CMaj7, CMaj7, BbMaj7, BbMaj7, Bbm7, C6, F.
These, particularly the first four chords, do not fit very well and won’t sound great with the jam track. However, your band may play different chords than my band, in which case it may sound fabulous.
Any chance you can get your guitar player to put his capo on the second fret and play the song in G? That would save you from having to transpose! 🙂November 26, 2016 at 12:39 AM #43454
The question was more just for me than about transposing. What I was doing had a similar sound to me but didn’t seem like it matched up with what I was looking for. I don’t have a problem moving the lick you used around, I was just tying to figure out a different position to play it out of while experimenting around. I was guessing I was incorrect but couldn’t figure out why. When I read the CMAJ7 I knew right away why starting on the B didn’t work. Thanks for the quick and informative response.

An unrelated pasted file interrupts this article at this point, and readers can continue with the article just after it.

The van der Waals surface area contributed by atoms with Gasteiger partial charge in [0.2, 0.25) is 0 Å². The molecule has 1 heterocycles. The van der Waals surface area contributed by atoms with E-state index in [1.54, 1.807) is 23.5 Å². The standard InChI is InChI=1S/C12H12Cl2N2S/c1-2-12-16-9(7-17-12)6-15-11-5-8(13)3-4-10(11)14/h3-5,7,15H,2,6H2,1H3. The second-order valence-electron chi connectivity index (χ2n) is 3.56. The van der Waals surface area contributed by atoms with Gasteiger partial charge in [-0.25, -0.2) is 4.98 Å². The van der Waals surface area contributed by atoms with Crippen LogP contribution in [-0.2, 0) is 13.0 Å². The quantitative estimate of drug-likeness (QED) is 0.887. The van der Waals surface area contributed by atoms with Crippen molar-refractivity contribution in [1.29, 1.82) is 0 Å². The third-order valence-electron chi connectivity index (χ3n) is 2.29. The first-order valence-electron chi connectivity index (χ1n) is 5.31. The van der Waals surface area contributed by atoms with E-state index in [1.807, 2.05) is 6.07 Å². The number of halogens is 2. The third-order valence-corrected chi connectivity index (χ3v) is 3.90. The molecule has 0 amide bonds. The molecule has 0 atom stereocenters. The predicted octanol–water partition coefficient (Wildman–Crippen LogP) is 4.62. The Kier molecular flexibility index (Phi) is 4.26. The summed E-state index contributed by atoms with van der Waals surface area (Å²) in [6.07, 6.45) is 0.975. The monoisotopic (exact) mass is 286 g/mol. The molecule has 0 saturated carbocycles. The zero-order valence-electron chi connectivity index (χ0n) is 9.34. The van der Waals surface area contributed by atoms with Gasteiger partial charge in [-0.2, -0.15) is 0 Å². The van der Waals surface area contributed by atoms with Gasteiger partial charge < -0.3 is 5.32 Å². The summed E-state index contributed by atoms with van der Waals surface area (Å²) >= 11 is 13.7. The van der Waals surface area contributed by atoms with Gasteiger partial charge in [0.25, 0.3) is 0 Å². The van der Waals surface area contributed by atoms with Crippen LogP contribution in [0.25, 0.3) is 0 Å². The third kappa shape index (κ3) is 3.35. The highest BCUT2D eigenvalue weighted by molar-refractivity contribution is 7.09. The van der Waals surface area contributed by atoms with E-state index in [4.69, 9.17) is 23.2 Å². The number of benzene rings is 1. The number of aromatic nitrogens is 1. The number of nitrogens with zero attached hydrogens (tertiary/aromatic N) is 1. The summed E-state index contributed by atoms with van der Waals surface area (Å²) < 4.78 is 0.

Robbie (guitar) is a texas swing guy. He was fairly adamant he preferred F for a key if possible. I’m thinking I’ll have him cut a rhythm track and provide a chart for chords. Then I can play to it and put it up here and go from there.
I will probably write a second version from ear (how i’m quickest) and then tackle transposing things from here for a third break if it works with robbies chords.
I’ve actually found several good versions in F I can appropriate things from. Pretty much have the basic melody learned and am familiar with the song enough to improvise over much of it with licks I already know. Now just working on coming up with a couple alternate versions that are more in tune with what I hear as a western swing type sound than just my jumble of improv licks.